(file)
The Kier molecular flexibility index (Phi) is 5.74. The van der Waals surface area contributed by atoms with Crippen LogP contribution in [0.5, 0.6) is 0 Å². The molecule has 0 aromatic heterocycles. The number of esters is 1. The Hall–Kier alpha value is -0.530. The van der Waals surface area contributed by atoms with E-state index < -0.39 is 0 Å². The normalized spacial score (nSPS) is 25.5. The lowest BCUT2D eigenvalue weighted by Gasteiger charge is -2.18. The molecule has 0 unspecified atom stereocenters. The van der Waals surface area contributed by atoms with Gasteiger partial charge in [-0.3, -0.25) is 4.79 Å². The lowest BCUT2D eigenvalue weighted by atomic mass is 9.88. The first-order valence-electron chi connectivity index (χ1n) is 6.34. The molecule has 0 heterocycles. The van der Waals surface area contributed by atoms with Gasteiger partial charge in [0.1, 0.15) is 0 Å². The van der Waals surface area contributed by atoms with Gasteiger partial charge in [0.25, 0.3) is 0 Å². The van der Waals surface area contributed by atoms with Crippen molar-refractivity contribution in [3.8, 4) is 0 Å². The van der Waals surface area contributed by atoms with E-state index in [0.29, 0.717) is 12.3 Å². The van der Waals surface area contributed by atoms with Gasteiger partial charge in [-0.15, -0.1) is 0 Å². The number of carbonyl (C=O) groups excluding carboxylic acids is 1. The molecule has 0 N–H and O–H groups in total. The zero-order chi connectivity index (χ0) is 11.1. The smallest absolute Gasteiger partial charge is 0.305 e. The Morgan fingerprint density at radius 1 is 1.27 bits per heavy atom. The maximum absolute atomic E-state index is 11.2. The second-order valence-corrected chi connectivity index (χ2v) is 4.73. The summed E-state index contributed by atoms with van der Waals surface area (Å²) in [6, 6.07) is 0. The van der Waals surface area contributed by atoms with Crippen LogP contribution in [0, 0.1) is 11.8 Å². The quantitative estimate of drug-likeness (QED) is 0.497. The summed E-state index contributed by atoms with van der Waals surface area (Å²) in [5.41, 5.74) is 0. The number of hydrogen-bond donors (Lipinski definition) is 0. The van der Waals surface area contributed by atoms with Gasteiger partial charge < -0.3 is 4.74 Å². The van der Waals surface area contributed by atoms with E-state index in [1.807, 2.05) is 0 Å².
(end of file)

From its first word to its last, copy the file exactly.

The Kier molecular flexibility index (Phi) is 5.74. The van der Waals surface area contributed by atoms with Crippen LogP contribution in [0.5, 0.6) is 0 Å². The molecule has 0 aromatic heterocycles. The number of esters is 1. The Hall–Kier alpha value is -0.530. The van der Waals surface area contributed by atoms with E-state index < -0.39 is 0 Å². The normalized spacial score (nSPS) is 25.5. The lowest BCUT2D eigenvalue weighted by Gasteiger charge is -2.18. The molecule has 0 unspecified atom stereocenters. The van der Waals surface area contributed by atoms with Gasteiger partial charge in [-0.3, -0.25) is 4.79 Å². The lowest BCUT2D eigenvalue weighted by atomic mass is 9.88. The first-order valence-electron chi connectivity index (χ1n) is 6.34. The molecule has 0 heterocycles. The van der Waals surface area contributed by atoms with Gasteiger partial charge in [0.1, 0.15) is 0 Å². The van der Waals surface area contributed by atoms with Gasteiger partial charge in [0.25, 0.3) is 0 Å². The van der Waals surface area contributed by atoms with Crippen molar-refractivity contribution in [3.8, 4) is 0 Å². The van der Waals surface area contributed by atoms with E-state index in [0.29, 0.717) is 12.3 Å². The van der Waals surface area contributed by atoms with Gasteiger partial charge in [-0.15, -0.1) is 0 Å². The number of carbonyl (C=O) groups excluding carboxylic acids is 1. The molecule has 0 N–H and O–H groups in total. The zero-order chi connectivity index (χ0) is 11.1. The smallest absolute Gasteiger partial charge is 0.305 e. The Morgan fingerprint density at radius 1 is 1.27 bits per heavy atom. The maximum absolute atomic E-state index is 11.2. The second-order valence-corrected chi connectivity index (χ2v) is 4.73. The summed E-state index contributed by atoms with van der Waals surface area (Å²) in [6, 6.07) is 0. The van der Waals surface area contributed by atoms with Crippen LogP contribution in [0, 0.1) is 11.8 Å². The quantitative estimate of drug-likeness (QED) is 0.497. The summed E-state index contributed by atoms with van der Waals surface area (Å²) in [5.41, 5.74) is 0. The number of hydrogen-bond donors (Lipinski definition) is 0. The van der Waals surface area contributed by atoms with Gasteiger partial charge < -0.3 is 4.74 Å². The van der Waals surface area contributed by atoms with E-state index in [1.807, 2.05) is 0 Å².